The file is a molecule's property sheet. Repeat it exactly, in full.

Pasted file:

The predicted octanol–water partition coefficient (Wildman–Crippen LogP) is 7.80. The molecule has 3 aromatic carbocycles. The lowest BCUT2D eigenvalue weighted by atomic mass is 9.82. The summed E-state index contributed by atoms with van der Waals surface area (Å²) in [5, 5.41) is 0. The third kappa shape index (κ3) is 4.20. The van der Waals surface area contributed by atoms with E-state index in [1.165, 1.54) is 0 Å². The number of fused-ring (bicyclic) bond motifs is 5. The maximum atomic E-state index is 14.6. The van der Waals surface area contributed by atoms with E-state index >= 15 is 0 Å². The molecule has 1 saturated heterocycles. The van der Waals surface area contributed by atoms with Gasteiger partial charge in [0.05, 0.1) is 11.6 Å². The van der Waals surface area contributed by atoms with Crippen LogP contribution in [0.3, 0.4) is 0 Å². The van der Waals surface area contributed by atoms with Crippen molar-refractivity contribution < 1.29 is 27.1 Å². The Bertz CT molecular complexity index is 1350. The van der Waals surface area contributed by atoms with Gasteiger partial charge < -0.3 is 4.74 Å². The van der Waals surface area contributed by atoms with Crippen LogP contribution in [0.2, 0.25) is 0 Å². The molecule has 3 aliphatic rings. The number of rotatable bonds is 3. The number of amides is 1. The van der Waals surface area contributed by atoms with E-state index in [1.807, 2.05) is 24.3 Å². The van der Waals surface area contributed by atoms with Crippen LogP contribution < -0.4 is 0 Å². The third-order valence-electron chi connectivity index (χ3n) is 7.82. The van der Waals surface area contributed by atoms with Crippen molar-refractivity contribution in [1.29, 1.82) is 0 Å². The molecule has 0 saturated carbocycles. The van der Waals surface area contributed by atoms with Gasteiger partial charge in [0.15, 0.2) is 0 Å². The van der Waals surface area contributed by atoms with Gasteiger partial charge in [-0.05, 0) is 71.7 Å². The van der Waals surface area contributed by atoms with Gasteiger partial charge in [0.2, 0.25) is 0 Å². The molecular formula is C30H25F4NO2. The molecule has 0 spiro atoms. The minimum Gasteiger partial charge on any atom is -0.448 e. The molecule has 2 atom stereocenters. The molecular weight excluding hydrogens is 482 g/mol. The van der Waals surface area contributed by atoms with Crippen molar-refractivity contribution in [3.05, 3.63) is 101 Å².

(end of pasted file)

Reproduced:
The predicted octanol–water partition coefficient (Wildman–Crippen LogP) is 7.80. The molecule has 3 aromatic carbocycles. The lowest BCUT2D eigenvalue weighted by atomic mass is 9.82. The summed E-state index contributed by atoms with van der Waals surface area (Å²) in [5, 5.41) is 0. The third kappa shape index (κ3) is 4.20. The van der Waals surface area contributed by atoms with E-state index in [1.165, 1.54) is 0 Å². The number of fused-ring (bicyclic) bond motifs is 5. The maximum atomic E-state index is 14.6. The van der Waals surface area contributed by atoms with E-state index >= 15 is 0 Å². The molecule has 1 saturated heterocycles. The van der Waals surface area contributed by atoms with Gasteiger partial charge in [0.05, 0.1) is 11.6 Å². The van der Waals surface area contributed by atoms with Crippen LogP contribution in [0.3, 0.4) is 0 Å². The van der Waals surface area contributed by atoms with Crippen molar-refractivity contribution < 1.29 is 27.1 Å². The Bertz CT molecular complexity index is 1350. The van der Waals surface area contributed by atoms with Gasteiger partial charge < -0.3 is 4.74 Å². The van der Waals surface area contributed by atoms with Crippen LogP contribution in [0.2, 0.25) is 0 Å². The molecule has 3 aliphatic rings. The number of rotatable bonds is 3. The number of amides is 1. The van der Waals surface area contributed by atoms with E-state index in [1.807, 2.05) is 24.3 Å². The van der Waals surface area contributed by atoms with Crippen LogP contribution < -0.4 is 0 Å². The third-order valence-electron chi connectivity index (χ3n) is 7.82. The van der Waals surface area contributed by atoms with Crippen molar-refractivity contribution in [1.29, 1.82) is 0 Å². The molecule has 0 saturated carbocycles. The van der Waals surface area contributed by atoms with Gasteiger partial charge in [0.15, 0.2) is 0 Å². The van der Waals surface area contributed by atoms with Gasteiger partial charge in [-0.05, 0) is 71.7 Å². The van der Waals surface area contributed by atoms with Gasteiger partial charge in [0.2, 0.25) is 0 Å². The molecular formula is C30H25F4NO2. The molecule has 0 spiro atoms. The minimum Gasteiger partial charge on any atom is -0.448 e. The molecule has 2 atom stereocenters. The molecular weight excluding hydrogens is 482 g/mol. The van der Waals surface area contributed by atoms with Crippen molar-refractivity contribution in [3.05, 3.63) is 101 Å².